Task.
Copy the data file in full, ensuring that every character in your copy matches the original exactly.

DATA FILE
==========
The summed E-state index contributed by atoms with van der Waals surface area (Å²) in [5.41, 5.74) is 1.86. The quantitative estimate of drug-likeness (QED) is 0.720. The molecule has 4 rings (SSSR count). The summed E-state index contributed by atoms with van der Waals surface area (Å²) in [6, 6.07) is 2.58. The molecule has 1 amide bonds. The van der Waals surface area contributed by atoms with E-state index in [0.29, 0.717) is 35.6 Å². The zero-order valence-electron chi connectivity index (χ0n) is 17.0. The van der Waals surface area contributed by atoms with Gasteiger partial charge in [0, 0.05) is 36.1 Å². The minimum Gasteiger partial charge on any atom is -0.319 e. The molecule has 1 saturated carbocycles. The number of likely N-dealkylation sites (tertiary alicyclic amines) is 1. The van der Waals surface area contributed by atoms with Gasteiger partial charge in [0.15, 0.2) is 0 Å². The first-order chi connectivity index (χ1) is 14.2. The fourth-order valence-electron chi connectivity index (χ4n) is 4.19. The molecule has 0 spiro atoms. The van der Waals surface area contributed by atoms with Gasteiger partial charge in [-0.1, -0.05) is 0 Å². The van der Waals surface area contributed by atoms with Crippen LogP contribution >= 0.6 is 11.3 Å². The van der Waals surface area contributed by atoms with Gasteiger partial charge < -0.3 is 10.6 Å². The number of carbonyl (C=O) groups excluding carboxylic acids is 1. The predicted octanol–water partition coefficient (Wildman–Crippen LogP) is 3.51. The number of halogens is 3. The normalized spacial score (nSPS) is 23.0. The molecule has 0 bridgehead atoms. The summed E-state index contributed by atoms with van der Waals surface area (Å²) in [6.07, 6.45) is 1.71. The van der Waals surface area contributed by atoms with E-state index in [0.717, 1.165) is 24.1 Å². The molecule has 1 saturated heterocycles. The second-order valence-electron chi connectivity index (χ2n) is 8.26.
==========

The summed E-state index contributed by atoms with van der Waals surface area (Å²) in [5.41, 5.74) is 1.86. The quantitative estimate of drug-likeness (QED) is 0.720. The molecule has 4 rings (SSSR count). The summed E-state index contributed by atoms with van der Waals surface area (Å²) in [6, 6.07) is 2.58. The molecule has 1 amide bonds. The van der Waals surface area contributed by atoms with E-state index in [0.29, 0.717) is 35.6 Å². The zero-order valence-electron chi connectivity index (χ0n) is 17.0. The van der Waals surface area contributed by atoms with Gasteiger partial charge in [0, 0.05) is 36.1 Å². The minimum Gasteiger partial charge on any atom is -0.319 e. The molecule has 1 saturated carbocycles. The number of likely N-dealkylation sites (tertiary alicyclic amines) is 1. The van der Waals surface area contributed by atoms with Gasteiger partial charge in [0.15, 0.2) is 0 Å². The first-order chi connectivity index (χ1) is 14.2. The fourth-order valence-electron chi connectivity index (χ4n) is 4.19. The molecule has 0 spiro atoms. The van der Waals surface area contributed by atoms with Gasteiger partial charge in [-0.1, -0.05) is 0 Å². The van der Waals surface area contributed by atoms with Crippen LogP contribution >= 0.6 is 11.3 Å². The van der Waals surface area contributed by atoms with Gasteiger partial charge < -0.3 is 10.6 Å². The number of carbonyl (C=O) groups excluding carboxylic acids is 1. The predicted octanol–water partition coefficient (Wildman–Crippen LogP) is 3.51. The number of halogens is 3. The normalized spacial score (nSPS) is 23.0. The molecule has 0 bridgehead atoms. The summed E-state index contributed by atoms with van der Waals surface area (Å²) in [6.07, 6.45) is 1.71. The van der Waals surface area contributed by atoms with E-state index in [0.717, 1.165) is 24.1 Å². The molecule has 1 saturated heterocycles. The second-order valence-electron chi connectivity index (χ2n) is 8.26.